Andre Thomas: Gaps in a 30-Year-Old Mental Health Code

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This is Part Four in a six-part series exploring the intersections of the mental health and criminal justice systems in Texas. It examines the case of Andre Thomas, a death row inmate who began exhibiting signs of mental illness as a boy and committed a brutal triple murder in 2004. Blind because he pulled out both of his eyes while behind bars, Thomas awaits a federal court's decision on whether he is sane enough to be executed.

SHERMAN — A worried call from his daughter’s boyfriend sent Paul Boren rushing to her apartment on the morning of March 27, 2004. He drove the eight blocks there peering into his neighbors’ yards, searching for Andre Thomas, Laura Boren’s estranged husband.

He drove past the brightly colored slides, swings and bouncy plastic animals in Fairview Park across the street from where Laura Boren, 20, and her two children lived and pulled into a parking spot below her apartment. He immediately saw that her door was broken. As his heart raced, the white-haired giant of a man bounded up the stairwell, calling out for his daughter.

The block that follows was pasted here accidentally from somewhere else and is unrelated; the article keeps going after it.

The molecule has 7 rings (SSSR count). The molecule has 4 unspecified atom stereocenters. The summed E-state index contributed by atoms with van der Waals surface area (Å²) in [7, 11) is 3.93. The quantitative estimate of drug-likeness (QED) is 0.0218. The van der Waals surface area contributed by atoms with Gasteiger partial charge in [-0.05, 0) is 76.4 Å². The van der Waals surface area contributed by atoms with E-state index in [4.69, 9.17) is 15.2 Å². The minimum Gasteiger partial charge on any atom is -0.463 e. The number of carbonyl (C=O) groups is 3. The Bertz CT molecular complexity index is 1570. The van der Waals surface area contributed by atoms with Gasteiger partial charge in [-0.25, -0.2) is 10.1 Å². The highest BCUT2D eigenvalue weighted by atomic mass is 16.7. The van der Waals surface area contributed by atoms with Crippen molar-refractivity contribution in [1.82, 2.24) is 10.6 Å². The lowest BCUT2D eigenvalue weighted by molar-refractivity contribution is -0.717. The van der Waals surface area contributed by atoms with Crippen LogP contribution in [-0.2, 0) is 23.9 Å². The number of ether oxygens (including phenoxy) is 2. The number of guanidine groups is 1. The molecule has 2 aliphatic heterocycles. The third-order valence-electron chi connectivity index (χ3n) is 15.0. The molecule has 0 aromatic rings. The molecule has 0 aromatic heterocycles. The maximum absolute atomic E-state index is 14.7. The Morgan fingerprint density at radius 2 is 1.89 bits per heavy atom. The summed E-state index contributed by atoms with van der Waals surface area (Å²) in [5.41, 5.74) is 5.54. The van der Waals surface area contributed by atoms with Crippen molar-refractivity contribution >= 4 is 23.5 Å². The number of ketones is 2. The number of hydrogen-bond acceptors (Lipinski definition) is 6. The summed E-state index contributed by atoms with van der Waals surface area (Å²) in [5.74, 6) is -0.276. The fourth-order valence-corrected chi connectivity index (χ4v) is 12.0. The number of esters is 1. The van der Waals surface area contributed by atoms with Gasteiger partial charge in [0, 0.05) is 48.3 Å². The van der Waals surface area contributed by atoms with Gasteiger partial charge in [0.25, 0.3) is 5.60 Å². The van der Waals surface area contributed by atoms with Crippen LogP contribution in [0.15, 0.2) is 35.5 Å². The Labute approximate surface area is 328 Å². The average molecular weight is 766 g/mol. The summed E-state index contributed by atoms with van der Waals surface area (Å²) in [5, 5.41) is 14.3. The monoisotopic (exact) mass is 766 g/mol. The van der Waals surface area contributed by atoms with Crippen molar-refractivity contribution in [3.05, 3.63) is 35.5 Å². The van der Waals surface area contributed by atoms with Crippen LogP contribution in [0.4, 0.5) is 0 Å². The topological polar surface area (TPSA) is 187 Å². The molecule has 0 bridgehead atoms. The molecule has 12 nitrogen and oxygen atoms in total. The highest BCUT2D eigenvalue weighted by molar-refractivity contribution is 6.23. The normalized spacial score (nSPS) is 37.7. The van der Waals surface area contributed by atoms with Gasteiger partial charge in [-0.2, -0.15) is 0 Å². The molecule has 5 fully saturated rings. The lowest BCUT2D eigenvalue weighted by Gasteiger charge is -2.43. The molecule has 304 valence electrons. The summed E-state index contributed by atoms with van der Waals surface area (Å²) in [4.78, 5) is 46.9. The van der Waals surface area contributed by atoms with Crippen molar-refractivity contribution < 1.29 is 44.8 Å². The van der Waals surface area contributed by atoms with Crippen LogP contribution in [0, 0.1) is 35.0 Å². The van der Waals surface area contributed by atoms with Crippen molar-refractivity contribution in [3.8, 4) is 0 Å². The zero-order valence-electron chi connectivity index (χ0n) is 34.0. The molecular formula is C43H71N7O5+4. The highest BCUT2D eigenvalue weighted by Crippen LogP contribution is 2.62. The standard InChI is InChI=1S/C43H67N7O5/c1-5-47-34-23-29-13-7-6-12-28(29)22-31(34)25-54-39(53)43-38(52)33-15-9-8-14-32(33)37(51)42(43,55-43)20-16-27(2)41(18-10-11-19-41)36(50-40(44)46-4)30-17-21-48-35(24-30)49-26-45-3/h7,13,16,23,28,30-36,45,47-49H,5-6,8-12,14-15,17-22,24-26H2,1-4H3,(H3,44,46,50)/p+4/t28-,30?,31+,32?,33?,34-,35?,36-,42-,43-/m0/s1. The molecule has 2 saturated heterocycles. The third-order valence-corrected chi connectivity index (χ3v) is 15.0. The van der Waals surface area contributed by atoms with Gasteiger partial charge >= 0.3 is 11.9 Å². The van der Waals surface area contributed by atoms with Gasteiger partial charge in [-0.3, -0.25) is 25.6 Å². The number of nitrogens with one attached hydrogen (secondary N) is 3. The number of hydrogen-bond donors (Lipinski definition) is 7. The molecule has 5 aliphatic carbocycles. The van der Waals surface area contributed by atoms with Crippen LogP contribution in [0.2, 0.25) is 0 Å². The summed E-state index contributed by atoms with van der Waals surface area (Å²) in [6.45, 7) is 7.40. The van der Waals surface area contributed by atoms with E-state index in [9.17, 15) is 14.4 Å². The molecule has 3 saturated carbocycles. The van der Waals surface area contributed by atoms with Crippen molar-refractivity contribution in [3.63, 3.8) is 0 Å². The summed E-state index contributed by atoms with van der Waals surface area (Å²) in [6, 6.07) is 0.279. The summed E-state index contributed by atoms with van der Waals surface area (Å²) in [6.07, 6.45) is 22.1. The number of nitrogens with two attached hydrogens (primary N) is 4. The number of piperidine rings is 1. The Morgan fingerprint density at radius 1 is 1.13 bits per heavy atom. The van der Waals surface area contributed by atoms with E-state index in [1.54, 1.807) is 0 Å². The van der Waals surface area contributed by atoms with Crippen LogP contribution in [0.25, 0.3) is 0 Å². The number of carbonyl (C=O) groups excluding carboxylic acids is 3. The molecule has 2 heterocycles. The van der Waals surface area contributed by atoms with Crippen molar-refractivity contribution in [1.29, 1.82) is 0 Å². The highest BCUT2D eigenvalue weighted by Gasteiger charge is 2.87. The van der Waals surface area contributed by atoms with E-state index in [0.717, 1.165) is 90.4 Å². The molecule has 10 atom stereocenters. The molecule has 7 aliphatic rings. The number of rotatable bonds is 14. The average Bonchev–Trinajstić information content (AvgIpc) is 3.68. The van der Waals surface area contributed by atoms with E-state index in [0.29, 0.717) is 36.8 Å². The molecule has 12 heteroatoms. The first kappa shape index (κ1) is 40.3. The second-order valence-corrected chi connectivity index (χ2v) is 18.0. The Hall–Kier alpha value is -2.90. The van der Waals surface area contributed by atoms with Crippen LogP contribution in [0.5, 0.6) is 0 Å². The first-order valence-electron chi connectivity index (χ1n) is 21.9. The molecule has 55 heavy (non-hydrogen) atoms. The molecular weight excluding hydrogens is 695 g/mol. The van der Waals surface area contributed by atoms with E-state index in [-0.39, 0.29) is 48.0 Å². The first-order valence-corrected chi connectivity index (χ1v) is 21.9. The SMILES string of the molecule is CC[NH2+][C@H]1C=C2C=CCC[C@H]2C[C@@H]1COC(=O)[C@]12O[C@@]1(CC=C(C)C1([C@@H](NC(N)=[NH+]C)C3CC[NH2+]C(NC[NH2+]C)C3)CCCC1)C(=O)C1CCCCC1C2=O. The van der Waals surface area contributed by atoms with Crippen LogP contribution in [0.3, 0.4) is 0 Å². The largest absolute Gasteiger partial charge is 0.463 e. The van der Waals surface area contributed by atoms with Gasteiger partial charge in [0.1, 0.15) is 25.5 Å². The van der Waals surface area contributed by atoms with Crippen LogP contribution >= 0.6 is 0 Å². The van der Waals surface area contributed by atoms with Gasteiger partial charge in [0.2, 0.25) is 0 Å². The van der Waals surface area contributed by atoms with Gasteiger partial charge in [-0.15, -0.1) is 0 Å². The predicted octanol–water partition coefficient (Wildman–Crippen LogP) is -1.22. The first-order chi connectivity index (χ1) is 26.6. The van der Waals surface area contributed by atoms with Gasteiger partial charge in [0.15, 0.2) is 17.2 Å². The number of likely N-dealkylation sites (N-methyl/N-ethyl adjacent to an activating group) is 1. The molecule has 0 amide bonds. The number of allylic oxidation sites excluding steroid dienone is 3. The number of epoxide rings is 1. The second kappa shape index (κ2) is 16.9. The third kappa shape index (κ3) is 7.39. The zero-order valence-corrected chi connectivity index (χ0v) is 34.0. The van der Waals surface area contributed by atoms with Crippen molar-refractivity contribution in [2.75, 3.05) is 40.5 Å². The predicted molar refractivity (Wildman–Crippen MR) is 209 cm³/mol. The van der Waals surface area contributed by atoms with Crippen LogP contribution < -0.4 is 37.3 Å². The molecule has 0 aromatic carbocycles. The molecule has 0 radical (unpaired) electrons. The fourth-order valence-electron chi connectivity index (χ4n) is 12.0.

Boren found her spread eagle on the white carpet, smeared with blood, a gaping hole in her chest. Beside her left leg, a one-dollar bill was folded length-wise, the radiating eye of the pyramid facing up. Boren knew she was gone.

In a panic, he rushed past the stuffed animals, baby dolls and plastic toys strewn down the hallway to the bedroom shared by his two grandchildren. Thirteen-month-old Leyha Hughes’ body lay on the floor next to a blood-spattered doll nearly as big as she was. Four-year-old Andre Lee Boren, known as "Andre Jr.," lay on his back in his white children’s bed just above Leyha. He looked like he could have been sleeping — a moment away from revealing the toothy grin that typically spread from one of his round cheeks to the other — except for the massive chest wound that matched the ones his father, Andre Thomas, had inflicted on his mother and half-sister as he attempted to remove their hearts.